The World Series Sevens might be coming to an end, but preparation for Rio is only just beginning. Seabelo Senatla was the shining light for the Blitzboks at the weekend, but against a physical Samoan side, South Africa came up well short. It might be just the wake-up call they need to know what part of their game needs some tinkering as Rio begins to loom ever larger. By ANTOINETTE MULLER.
On a weekend that will probably be considered as the most topsy turvy of this season’s World Series Sevens circuit, Seabelo Senatla stole the show, despite the fact that South Africa crashed out in the quarterfinals of the Paris Sevens.
The Blitzboks had to settle for winning the plate final against Australia, and with just one round of matches remaining – to be played in London next weekend – it seems unlikely that they will catch up front runners Fiji who still sit atop the table despite losing to Samoa in the final in Paris.
It was a weekend full of surprises, with Kenya nearly beating New Zealand in the group stages, Samoa beating South Africa in the quarterfinals and Australia running Fiji close, ending off with an incredible 29-26 win for Samoa over Fiji in the final on Sunday evening.
The Blitzboks were electric on the first two days with Senatla particularly impressive across the tournament. On day one against England, Senatala crossed the whitewash four times, and he added two more against Australia on day two. There are not enough words to praise Senatala’s awareness. Having pace is one thing, but knowing how to exploit every nook and cranny of space when you have the ball in hand takes a truly special kind of player and nobody does it better than Senatla.
He is miles ahead for tries scored this season – with 64 to his name. To put that into context, the US’s Perry Baker is second with 40. Senatla also has more points than any other player – 320 – with Canada’s Nathan Hirayama in second with 295. Senatla has also made 70 clean breaks this season, 22 ahead of Perry Baker’s 52.
There is no doubt that Senatla is the heartbeat of this South African team. While Cecil Afrika can sidestep a Ferrari, Senatla can tap around the speed of sound. Even more phenomenal is the fact that he is only 23 years old and already sits in the top 10 (ninth) of most tries ever scored in the World Seven series, having gone over the whitewash 155 times in his career. If he is managed correctly and looked after, there is no doubt that Senatla will go down as one of the most incredible players ever to play the Sevens game.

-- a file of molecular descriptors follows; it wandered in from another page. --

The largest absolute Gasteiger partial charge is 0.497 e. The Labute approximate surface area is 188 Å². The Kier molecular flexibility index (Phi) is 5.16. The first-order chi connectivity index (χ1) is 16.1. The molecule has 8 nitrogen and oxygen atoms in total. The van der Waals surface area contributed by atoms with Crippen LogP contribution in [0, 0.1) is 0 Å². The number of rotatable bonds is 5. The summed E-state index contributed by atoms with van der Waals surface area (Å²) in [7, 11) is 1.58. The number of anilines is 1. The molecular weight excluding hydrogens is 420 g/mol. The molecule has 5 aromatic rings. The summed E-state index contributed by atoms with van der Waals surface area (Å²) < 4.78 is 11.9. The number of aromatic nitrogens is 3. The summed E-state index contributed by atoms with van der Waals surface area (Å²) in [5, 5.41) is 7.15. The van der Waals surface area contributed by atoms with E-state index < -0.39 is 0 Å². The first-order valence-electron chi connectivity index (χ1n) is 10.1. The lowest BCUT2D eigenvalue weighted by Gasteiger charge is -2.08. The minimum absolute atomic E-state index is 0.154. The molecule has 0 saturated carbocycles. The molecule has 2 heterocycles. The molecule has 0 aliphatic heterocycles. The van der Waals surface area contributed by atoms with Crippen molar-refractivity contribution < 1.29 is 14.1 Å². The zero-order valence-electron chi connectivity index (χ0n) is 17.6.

But with great speed comes great responsibility and on Sunday against Samoa, though, things came undone for the South Africans. When a player is so exceptionally talented, it can become a bit of a habit to be overly reliant on him. The Blitzboks seemed almost overly-reliant on their speedster and followed a far too predictable approach of passing the ball to Senatla as often as possible.
While there is nothing wrong with depending on your in-form player, these fixtures are supposed to be the time when South Africa test out new tricks in the lead-up to the Rio Olympics.
When Senatla is out in space, South Africa are superb, but up against more physical teams like Samoa, they struggle to find a way around. On Sunday, this is exactly where they fell short. In the quarterfinal, as frustration grew, they conceded a number of breakdown penalties and had to settle for a 10-21 loss.
In the plate final against Australia, they rekindled their free-flowing play, clinching a 17-7 win to win the plate final. While the loss against Samoa will sting, especially in terms of what that means for the Blitzboks in this season’s World Series tournament, it is not the worst thing that could have happened.
If there is one thing this team has done well since triumphing in Cape Town last year, it’s improving when they get knocked down. Not many teams South Africa will face take as much of a physical approach as Samoa, but at least now they have been there and done that and will know that their fleet-footed approach will not work against a side constantly out to crush bones. DM
Photo: South Africa’s Seabelo Senatla scores a try against Samoa during their men’s rugby sevens medal semi-final at the 2014 Commonwealth Games in Glasgow, Scotland, July 27, 2014. REUTERS/Russell Cheyne.
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